To say that 2020 was a difficult and complicated year is a massive understatement. Since Covid has taken away so many of our freedoms and our plans, it’s been downright depressing at times. I was really looking forward to visit the Beethoven birthplace of Bonn during the summer, but along with weddings, concerts, holiday trips or simple dinners with friends and family, it was all canceled. Maybe that is one reason why I am very much looking forward to say good riddance to 2020. Although we really can’t expect things to go back to normal at the stroke of midnight, we nevertheless look towards 2021 with a sense of renewed hope. In Hong Kong, and in much of the English-speaking world, we say goodbye to the old year by singing a traditional folk song set to the words of a Scots poem. “Auld Lang Syne,” best translated as “long, long ago,” or “days gone by” is a crowd favorite, although this year it better be a virtual crowd. The song has attracted a huge number of beautiful interpretations and arrangements from musical stars from times near and far. As we say good riddance to 2020 and hello to 2021, I have selected some of the best versions of “Auld Lang Syne,” starting with a beautifully rendered performance by the “Celtic Woman.”
The poem has been ascribed to the Scottish Poet Robert Burns, and apparently it dates from 1788. Burns kept telling people that he did not actually compose the poem, but that he heard it from an old man and simply wrote it down.
Should auld acquaintance be forgot,
and never brought to mind?
Should auld acquaintance be forgot,
and auld lang syne?
For auld lang syne, my jo,
for auld lang syne,
we’ll tak’ a cup o’ kindness yet,
for auld lang syne.
George Thomson of Edinburgh started in 1792 to “collect all our best melodies and songs, and of obtaining accompaniments to them worthy of their merit.” The origin of the tune is still hotly debated, but even Ludwig van Beethoven composed an arrangement. Come to think of it, Beethoven also had some seriously bad years in his life.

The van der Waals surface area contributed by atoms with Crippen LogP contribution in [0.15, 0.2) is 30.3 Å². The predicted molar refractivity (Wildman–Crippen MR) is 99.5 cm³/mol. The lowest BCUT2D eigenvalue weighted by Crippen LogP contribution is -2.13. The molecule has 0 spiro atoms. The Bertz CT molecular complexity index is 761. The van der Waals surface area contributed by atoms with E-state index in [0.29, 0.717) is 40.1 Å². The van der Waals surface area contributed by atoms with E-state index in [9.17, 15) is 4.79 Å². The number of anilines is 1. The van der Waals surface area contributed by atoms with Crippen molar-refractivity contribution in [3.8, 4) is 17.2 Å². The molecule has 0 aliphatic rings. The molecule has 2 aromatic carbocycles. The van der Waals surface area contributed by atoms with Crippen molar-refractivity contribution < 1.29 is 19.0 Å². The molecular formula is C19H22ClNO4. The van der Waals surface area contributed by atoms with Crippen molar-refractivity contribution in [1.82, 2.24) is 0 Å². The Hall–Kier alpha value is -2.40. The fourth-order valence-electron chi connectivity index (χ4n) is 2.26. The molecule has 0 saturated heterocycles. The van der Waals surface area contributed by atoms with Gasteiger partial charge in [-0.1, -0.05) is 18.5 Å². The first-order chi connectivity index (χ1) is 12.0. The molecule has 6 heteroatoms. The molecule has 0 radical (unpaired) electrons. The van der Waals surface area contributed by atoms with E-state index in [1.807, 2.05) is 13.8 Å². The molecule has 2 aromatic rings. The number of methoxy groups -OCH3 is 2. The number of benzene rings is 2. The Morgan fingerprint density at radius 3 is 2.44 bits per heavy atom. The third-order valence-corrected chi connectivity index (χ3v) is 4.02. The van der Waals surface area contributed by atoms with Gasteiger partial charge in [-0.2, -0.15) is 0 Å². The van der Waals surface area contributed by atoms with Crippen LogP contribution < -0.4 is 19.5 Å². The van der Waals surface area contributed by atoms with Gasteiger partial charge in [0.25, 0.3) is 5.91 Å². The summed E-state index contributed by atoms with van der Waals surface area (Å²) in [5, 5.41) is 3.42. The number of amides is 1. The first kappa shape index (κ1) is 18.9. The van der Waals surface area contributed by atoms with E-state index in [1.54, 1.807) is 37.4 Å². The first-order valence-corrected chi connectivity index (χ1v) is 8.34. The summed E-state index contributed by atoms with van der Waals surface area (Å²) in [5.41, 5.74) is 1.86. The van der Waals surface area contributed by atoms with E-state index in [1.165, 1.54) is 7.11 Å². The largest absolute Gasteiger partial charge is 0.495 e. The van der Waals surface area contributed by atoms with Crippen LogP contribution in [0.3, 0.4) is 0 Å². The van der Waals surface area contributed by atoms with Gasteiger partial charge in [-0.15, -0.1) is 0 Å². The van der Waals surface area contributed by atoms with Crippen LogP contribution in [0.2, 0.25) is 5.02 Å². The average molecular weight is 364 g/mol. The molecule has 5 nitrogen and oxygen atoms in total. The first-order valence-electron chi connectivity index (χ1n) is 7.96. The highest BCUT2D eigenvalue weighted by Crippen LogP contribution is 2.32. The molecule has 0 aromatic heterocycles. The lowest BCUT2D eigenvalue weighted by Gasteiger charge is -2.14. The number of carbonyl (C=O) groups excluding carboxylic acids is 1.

Ludwig van Beethoven: 12 Scottish Songs, WoO 156, No. 11 “Auld Lang Syne” (German Youth Chamber Choir; Nicolai Krugel, piano; Florian Benfer, cond.)
As of 2020, Mariah Carey is the best-selling female performer of all time. She is referred to as the “Songbird Supreme” because of her five-octave vocal range and a highly florid singing style that uses the whistle register. Carey has become famous for singing soulful ballads and hip-hop inspired dance pop, but interestingly, she has actually co-written almost all of her own material from the start. Carey hails from Huntington, New York and all four singles off her multi-platinum debut album recorded for Columbia in 1990 topped the Billboard Hot 100. For the holiday season, she co-wrote and co-produced one of the most famous Christmas songs in 1994. “All I Want for Christmas is You,” was a runaway international success, and by 2017 it reportedly earned her 60 million dollars in royalties. It came with two great music videos specifically commissioned for the song. Carey re-recorded the song for her second holiday album, “Merry Christmas II You” in 2010, and in a music video she also performed her stunning “Fireworks Version” of “Auld Lang Syne.” 2021, I simply can’t wait.